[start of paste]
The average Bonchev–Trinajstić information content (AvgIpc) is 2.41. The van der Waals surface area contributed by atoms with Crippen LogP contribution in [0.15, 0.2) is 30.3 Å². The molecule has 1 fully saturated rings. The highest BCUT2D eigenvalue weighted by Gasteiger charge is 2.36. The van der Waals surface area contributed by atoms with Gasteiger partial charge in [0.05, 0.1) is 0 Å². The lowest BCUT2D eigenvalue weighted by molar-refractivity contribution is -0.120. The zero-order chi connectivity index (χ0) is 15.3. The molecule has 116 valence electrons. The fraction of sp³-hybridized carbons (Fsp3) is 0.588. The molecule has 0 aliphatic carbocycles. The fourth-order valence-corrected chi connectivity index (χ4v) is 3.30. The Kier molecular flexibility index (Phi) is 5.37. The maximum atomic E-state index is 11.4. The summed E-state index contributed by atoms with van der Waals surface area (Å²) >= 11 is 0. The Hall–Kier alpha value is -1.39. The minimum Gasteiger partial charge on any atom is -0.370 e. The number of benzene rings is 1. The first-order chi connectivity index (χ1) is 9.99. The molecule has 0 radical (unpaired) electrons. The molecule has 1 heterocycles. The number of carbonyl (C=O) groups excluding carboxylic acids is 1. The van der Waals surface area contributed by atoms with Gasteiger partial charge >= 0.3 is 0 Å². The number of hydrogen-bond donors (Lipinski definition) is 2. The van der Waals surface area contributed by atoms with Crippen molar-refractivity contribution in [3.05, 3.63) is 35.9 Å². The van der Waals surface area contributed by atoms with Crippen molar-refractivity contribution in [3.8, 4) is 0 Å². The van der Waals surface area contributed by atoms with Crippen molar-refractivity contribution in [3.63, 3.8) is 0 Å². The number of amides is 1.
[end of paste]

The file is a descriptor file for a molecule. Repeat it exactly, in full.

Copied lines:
The average Bonchev–Trinajstić information content (AvgIpc) is 2.41. The van der Waals surface area contributed by atoms with Crippen LogP contribution in [0.15, 0.2) is 30.3 Å². The molecule has 1 fully saturated rings. The highest BCUT2D eigenvalue weighted by Gasteiger charge is 2.36. The van der Waals surface area contributed by atoms with Gasteiger partial charge in [0.05, 0.1) is 0 Å². The lowest BCUT2D eigenvalue weighted by molar-refractivity contribution is -0.120. The zero-order chi connectivity index (χ0) is 15.3. The molecule has 116 valence electrons. The fraction of sp³-hybridized carbons (Fsp3) is 0.588. The molecule has 0 aliphatic carbocycles. The fourth-order valence-corrected chi connectivity index (χ4v) is 3.30. The Kier molecular flexibility index (Phi) is 5.37. The maximum atomic E-state index is 11.4. The summed E-state index contributed by atoms with van der Waals surface area (Å²) >= 11 is 0. The Hall–Kier alpha value is -1.39. The minimum Gasteiger partial charge on any atom is -0.370 e. The number of benzene rings is 1. The first-order chi connectivity index (χ1) is 9.99. The molecule has 0 radical (unpaired) electrons. The molecule has 1 heterocycles. The number of carbonyl (C=O) groups excluding carboxylic acids is 1. The van der Waals surface area contributed by atoms with Gasteiger partial charge >= 0.3 is 0 Å². The number of hydrogen-bond donors (Lipinski definition) is 2. The van der Waals surface area contributed by atoms with Crippen molar-refractivity contribution in [3.05, 3.63) is 35.9 Å². The van der Waals surface area contributed by atoms with Crippen molar-refractivity contribution in [3.8, 4) is 0 Å². The van der Waals surface area contributed by atoms with Crippen molar-refractivity contribution in [3.63, 3.8) is 0 Å². The number of amides is 1.